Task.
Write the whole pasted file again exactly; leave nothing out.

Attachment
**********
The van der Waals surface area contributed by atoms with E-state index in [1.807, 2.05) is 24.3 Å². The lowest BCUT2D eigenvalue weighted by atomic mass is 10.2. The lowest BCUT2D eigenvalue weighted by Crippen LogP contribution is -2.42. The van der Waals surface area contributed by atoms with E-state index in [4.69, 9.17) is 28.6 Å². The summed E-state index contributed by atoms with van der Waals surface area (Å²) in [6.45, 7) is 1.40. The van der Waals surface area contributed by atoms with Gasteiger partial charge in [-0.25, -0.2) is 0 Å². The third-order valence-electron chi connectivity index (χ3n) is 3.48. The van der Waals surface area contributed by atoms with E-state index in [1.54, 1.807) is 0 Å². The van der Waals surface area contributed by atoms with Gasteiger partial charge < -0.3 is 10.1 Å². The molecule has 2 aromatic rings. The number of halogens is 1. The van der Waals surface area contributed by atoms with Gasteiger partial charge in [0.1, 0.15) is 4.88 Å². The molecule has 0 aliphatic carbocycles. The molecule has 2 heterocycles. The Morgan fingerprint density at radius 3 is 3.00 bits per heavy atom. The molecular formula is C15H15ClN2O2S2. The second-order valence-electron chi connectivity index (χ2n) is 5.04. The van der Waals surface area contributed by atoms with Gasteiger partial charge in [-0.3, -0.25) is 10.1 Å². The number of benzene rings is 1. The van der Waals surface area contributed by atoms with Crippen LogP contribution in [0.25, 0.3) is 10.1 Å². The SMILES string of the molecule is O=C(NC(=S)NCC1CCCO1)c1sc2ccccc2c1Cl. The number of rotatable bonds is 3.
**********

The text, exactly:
The van der Waals surface area contributed by atoms with E-state index in [1.807, 2.05) is 24.3 Å². The lowest BCUT2D eigenvalue weighted by atomic mass is 10.2. The lowest BCUT2D eigenvalue weighted by Crippen LogP contribution is -2.42. The van der Waals surface area contributed by atoms with E-state index in [4.69, 9.17) is 28.6 Å². The summed E-state index contributed by atoms with van der Waals surface area (Å²) in [6.45, 7) is 1.40. The van der Waals surface area contributed by atoms with Gasteiger partial charge in [-0.25, -0.2) is 0 Å². The third-order valence-electron chi connectivity index (χ3n) is 3.48. The van der Waals surface area contributed by atoms with E-state index in [1.54, 1.807) is 0 Å². The van der Waals surface area contributed by atoms with Gasteiger partial charge < -0.3 is 10.1 Å². The molecule has 2 aromatic rings. The number of halogens is 1. The van der Waals surface area contributed by atoms with Gasteiger partial charge in [0.1, 0.15) is 4.88 Å². The molecule has 0 aliphatic carbocycles. The molecule has 2 heterocycles. The Morgan fingerprint density at radius 3 is 3.00 bits per heavy atom. The molecular formula is C15H15ClN2O2S2. The second-order valence-electron chi connectivity index (χ2n) is 5.04. The van der Waals surface area contributed by atoms with Gasteiger partial charge in [-0.3, -0.25) is 10.1 Å². The number of benzene rings is 1. The van der Waals surface area contributed by atoms with Crippen LogP contribution in [0.25, 0.3) is 10.1 Å². The SMILES string of the molecule is O=C(NC(=S)NCC1CCCO1)c1sc2ccccc2c1Cl. The number of rotatable bonds is 3.